Appeal in a criminal case
This site tells you what happens when a case is appealed from the district court to the Court of Appeal.
What can be appealed?
Appeals can be lodged against District Court judgements with the Courts of Appeal. Both parties can appeal - the convicted party and the prosecution. Appeals have to be lodged within two weeks. However, the victim, next of kin or injured party affected by a criminal act cannot appeal if they are dissatisfied with a District Court judgement.
Appeals can apply to:
- evidence submitted to prove guilt
- the sentence
- case proceedings
- application of the law
If the accused's appeal concerns evidence submitted to prove guilt, exact details have to be given in the appeal. This means that in a new court case, the issue of whether the accused has done what he is accused of or not is addressed. The Court of Appeal has to consider all sides of a case, known as full appeal hearing.
If the appeal only concerns the case proceedings in the District Court, you must describe the mistake you believe was made. Explaining why you believe the judgement is wrong will also be an advantage. If there is new evidence in the case, it should also be referred to.
Not all appeals are allowed
The Court of Appeal has to consider all appeals, but not all of them are allowed to proceed to a full hearing, see section 322 of the Criminal Procedure Act (link to lovdata.no). If the Court of Appeal rejects an appeal, it has to provide a written ruling explaining why a full appeal hearing will not be allowed.
Appeals cannot usually be disallowed in cases that can lead to a prison sentence of over six years. Appeals will not usually be allowed in cases when the prosecuting authority seeks judgement in the form of a fine, confiscation or loss of driving licence and the court did not make judgement for any other penal sanction. The Court of Appeal can consent to hear such appeals when there are special reasons to do so.
In other cases, an appeal can be rejected when the Court of Appeal finds it obvious that it has no grounds to proceed. An appeal from the prosecuting authority that is not to the advantage of the accused can be rejected when the court believes it concerns minor issues.
Who lodges an appeal?
Your defence counsel can advise you on whether to appeal or not, and can help you write your appeal. You can also obtain help from the court, the prosecuting authority or prison staff. The appeal must be signed by you.
Up to six years imprisonment
If the maximum sentence in a case is up to six years imprisonment, the Court of Appeal is composed as a bench trial. That means that there are three professional and four jurors. Jurors are selected at random from the same panel as jury members are drawn from. There must be two women and two men. The court has to be unanimous on all its rulings and all members have an equal vote. To find a person guilty, requires that at least five of the jurors vote for that verdict. All other decisions are made by simple majority.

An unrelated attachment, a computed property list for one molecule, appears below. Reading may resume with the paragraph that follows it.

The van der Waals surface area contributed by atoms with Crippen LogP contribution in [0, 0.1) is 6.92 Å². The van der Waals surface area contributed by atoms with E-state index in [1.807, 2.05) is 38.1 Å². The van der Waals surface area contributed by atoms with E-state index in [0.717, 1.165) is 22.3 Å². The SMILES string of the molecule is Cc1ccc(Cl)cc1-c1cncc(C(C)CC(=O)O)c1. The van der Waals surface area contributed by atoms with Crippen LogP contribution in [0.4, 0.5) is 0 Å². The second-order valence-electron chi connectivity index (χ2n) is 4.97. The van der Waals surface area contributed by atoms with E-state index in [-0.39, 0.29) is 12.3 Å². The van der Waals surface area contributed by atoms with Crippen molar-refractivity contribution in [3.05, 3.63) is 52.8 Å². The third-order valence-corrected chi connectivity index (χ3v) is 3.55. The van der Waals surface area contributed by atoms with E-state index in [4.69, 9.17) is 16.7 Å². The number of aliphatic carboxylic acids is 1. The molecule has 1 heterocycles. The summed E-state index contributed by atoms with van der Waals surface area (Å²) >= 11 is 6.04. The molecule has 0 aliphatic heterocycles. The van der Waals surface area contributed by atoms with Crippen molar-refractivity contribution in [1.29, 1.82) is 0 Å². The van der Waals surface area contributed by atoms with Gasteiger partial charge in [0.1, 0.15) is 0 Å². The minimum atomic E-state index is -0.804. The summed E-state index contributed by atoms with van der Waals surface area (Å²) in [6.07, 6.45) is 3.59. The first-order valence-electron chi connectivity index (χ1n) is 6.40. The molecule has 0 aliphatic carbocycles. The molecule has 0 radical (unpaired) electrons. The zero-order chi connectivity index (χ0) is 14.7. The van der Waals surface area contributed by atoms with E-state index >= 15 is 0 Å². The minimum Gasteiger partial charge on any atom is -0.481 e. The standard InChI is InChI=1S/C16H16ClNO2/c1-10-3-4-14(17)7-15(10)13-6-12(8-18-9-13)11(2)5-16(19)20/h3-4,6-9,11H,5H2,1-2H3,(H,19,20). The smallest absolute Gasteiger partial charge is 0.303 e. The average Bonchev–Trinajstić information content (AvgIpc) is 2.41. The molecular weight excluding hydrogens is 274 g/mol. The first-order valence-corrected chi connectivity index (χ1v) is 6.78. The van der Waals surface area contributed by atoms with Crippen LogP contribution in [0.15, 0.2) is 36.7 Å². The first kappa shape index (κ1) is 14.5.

Six years imprisonment or more
If the maximum sentence in a case is six years imprisonment or more, the question of guilt is decided by a bench trial consisting of two professional judges and five lay judges. To find a person gulity, there must be a qualified majority among the seven judges. This means that at least five of them must vote for a guilty verdict and this majority must include at least one of the professional judges.
This form of bench trial will replace the norwegian jurysystem grom 2018. There will still be some jury-cases in 2018, but not from 2019 and onwards.
A jury consists of ten people, ideally five women and five men. Members are drawn for each case from the panel of jury members. The court always summons fourteen jury members and two deputies.
The accused and the prosecuting authority can deselect up to three jury members each according to certain rules.
At least seven of the ten jury members have to vote in favour of the judgement for the accused to be found guilty. Four jury members will then decide sentence along with the three district judges.
If less than seven vote in favour of the sentence, the jury has decided ‘no’ to the question of guilt. The jury can only decide ‘yes’ or ‘no’ on whether the accused is guilty without explaining its reasoning.
The jury's decision can be overruled
In the interests of the accused's legal rights, the jury's decision can be overruled by the district judges for retrial. In such instances, the case will be heard by bench trial. Judgement can be overruled in two instances:
- The jury decides that the accused is guilty but the district judges do not believe that sufficient evidence exists to concur.
- The jury has decided ‘no’ to the issue of guilt, whilst the district judges unanimously believe that the accused is undoubtedly guilty.
Limited appeal hearing
If the Court of Appeal is to only consider the sentence in cases when the maximum sentence is up to six years imprisonment, the case will be heard by three district judges. The case is usually heard as verbal proceedings. When the Court of Appeal has to hear an appeal against sentence in cases when the sentence tariff is six years imprisonment or more, it sits with four jurors and three district judges.
If an appeal concerns application of the law or case proceedings (i.e. the Court of Appeal will only consider whether the District Court correctly applied the law or made a mistake in the proceedings), the court will only consist of three district judges.